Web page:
(Biographical note: I came to faceting rather later in life than some, (after age 40). Virtually all my prior working career had been spent in academia as a college biology professor. Part of the great appeal of faceting to me was that I was now able to produce something concrete with my own two hands, as opposed to the paperwork and information organization that had always been my "output". )


OK, I want to try it, What do I do first?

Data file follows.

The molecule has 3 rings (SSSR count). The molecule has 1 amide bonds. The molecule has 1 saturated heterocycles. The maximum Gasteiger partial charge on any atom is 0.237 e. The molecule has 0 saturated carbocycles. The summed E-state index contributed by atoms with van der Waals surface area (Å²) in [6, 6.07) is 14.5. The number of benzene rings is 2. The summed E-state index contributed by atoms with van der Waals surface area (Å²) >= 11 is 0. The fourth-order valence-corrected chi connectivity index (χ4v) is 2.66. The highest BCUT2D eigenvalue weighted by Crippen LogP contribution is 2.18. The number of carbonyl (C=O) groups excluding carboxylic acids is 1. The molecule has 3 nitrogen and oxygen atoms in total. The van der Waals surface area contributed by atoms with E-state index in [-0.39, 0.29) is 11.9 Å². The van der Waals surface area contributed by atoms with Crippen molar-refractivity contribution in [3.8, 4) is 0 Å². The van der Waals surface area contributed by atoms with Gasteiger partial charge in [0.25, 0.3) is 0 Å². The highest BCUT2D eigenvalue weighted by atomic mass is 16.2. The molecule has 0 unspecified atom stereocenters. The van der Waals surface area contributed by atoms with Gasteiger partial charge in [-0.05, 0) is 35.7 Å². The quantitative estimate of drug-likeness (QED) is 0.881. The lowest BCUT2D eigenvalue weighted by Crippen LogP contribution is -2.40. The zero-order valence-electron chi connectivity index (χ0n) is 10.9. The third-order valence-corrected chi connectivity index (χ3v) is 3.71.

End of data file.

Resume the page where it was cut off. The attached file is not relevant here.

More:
If a person has decided they want to give faceting a try, how should they go about it? The worst approach would be to look through a magazine like Rock and Gem or Lapidary Journal, find an ad placed by a faceting machine manufacturer, make a call and order everything from A-Z. You REALLY need to try the process "hands on", before spending any money. I've known more than one individual who bought before trying -- and then sold their equipment, at a loss, after they decided they didn't like faceting after all. How can you try it? The very best situation would be to go to a faceting school, but only a few of those are available and they, too, are expensive. Better to try it out at the side of an experienced facetor, kind of like an apprenticeship. Your local chamber of commerce or city or county website can tell you the name and phone number of any gem or lapidary clubs in your area. Attend a meeting, and introduce your self to a facetor. Most of them remember how they got started and are willing to at least demonstrate (if not teach) the process one on one. Alternately you could attend a gem show, where there are usually faceting demonstrations taking place. The "demonstrator" is a possible mentor who might let you get your hands on a machine. If neither of those avenues yields a mentor, then you can order video tapes of the faceting process from several companies. Try an internet search on "faceting video" or look through the ads in a lapidary magazine for sources. At this point you will at least know what faceting is like.